2 diodes @ .65v (45765) were the same, the third diode was a different part# (IN5819) which read .22v
Don't think there is much AC, .65mV on the AC setting on the multimeter

GoferT said:
If you can accept down to 1.25 V, why not use a bare wire for R2? An LM317 is simply a 1.25V fixed regulator.

And... If your load draws more than 10mA at 1.25 V, then you can eliminate R1 as well.
Yes, 1.25V will probably work fine. A 5ohm or even a shunt might work, given the poor input voltage.
I'm gonna scan my Vregs, I should have one with a lower VDO.

Update:
Just found a couple of new options.
1) MCP1700-1802E
LDO 150mV-350mV
Io 250mA
Vo 1.2V - 5.0V
Vi 2.3V - 6V

2) An old 5V 1A cell phone charger supply if needed

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ScottWang

Joined Aug 23, 2012
6,882
I was modified from my another circuit, but this one haven't try yet, if you want then you can try it, and the output is adjustable.

iONic

Joined Nov 16, 2007
1,650
I was modified from my another circuit, but this one haven't try yet, if you want then you can try it, and the output is adjustable.
View attachment 94601
Thanks Scott, but since much of my electronics parts are boxed up for a move I am opting for a simpler solution, not that your solution isn't simple, but that it takes finding all the parts. Since I found the MPC1700 I can get pretty much the exact voltage with 2 parts. And I even had it operating prior to my soldering......which I am in the middle of right now. So I think I'm at the finish line, I believe!!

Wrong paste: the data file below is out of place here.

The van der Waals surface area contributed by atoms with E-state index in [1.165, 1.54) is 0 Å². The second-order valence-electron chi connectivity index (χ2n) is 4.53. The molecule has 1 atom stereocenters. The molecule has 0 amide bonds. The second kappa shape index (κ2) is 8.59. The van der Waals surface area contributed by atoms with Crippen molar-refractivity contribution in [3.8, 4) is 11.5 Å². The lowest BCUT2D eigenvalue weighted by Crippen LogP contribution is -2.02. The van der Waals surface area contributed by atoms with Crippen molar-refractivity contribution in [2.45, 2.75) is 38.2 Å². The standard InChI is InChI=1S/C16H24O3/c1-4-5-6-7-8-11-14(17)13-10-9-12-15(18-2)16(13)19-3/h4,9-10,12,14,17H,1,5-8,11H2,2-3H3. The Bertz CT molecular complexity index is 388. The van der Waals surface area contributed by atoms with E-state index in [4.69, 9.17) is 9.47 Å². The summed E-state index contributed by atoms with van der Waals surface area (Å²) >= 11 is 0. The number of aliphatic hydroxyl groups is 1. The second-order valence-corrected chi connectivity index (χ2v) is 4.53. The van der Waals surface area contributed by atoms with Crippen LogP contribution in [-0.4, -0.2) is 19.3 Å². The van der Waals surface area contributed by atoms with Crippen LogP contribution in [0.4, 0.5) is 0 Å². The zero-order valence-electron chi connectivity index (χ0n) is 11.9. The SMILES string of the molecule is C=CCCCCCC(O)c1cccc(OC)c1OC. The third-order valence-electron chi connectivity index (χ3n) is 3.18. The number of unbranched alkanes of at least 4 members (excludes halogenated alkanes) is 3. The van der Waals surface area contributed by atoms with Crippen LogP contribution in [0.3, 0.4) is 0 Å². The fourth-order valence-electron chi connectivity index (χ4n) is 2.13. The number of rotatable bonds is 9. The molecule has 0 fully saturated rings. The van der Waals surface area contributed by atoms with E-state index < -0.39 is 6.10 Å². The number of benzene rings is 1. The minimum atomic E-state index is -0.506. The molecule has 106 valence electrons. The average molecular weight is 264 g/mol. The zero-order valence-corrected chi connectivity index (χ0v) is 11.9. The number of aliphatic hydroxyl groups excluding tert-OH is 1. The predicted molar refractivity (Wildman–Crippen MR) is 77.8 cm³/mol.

ScottWang

Joined Aug 23, 2012
6,882
Thanks Scott, but since much of my electronics parts are boxed up for a move I am opting for a simpler solution, not that your solution isn't simple, but that it takes finding all the parts. Since I found the MPC1700 I can get pretty much the exact voltage with 2 parts. And I even had it operating prior to my soldering......which I am in the middle of right now. So I think I'm at the finish line, I believe!!
MPC1700 is fine for the voltage you want, but its rating current only 250mA and it is better using less 150mA or even less, I will using it less 100 mA, how much current do you need?

If the current is not enough then you can adding a npn bjt to provide the bigger current.

iONic

Joined Nov 16, 2007
1,650
MPC1700 is fine for the voltage you want, but its rating current only 250mA and it is better using less 150mA or even less, I will using it less 100 mA, how much current do you need?

If the current is not enough then you can adding a npn bjt to provide the bigger current.
My understanding is that the current is provided as needed, up to 250mA, and the voltage is fixed at 1.8V. By the way, I added a diode to the output of the Vreg to bring the voltage to 1.5xV. I am noticing, however, that there is a low hum when the supply is plugged in and passes through the speakers. This is not the case with the 1.5V battery.

Bordodynov

Joined May 20, 2015
2,542
See

I want to give a warning. Stabilizers "Low Drop" likely to generate under some load capacitance values!
When a voltage of 1.5 volts maximum output power greater than at 1.3 volts.

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ScottWang

Joined Aug 23, 2012
6,882
See
View attachment 94764

I want to give a warning. Stabilizers "Low Drop" likely to generate under some load capacitance values!
When a voltage of 1.5 volts maximum output power greater than at 1.3 volts.
Could you upload the asc files?
Thank you.

Bordodynov

Joined May 20, 2015
2,542
Circuit for LTspice: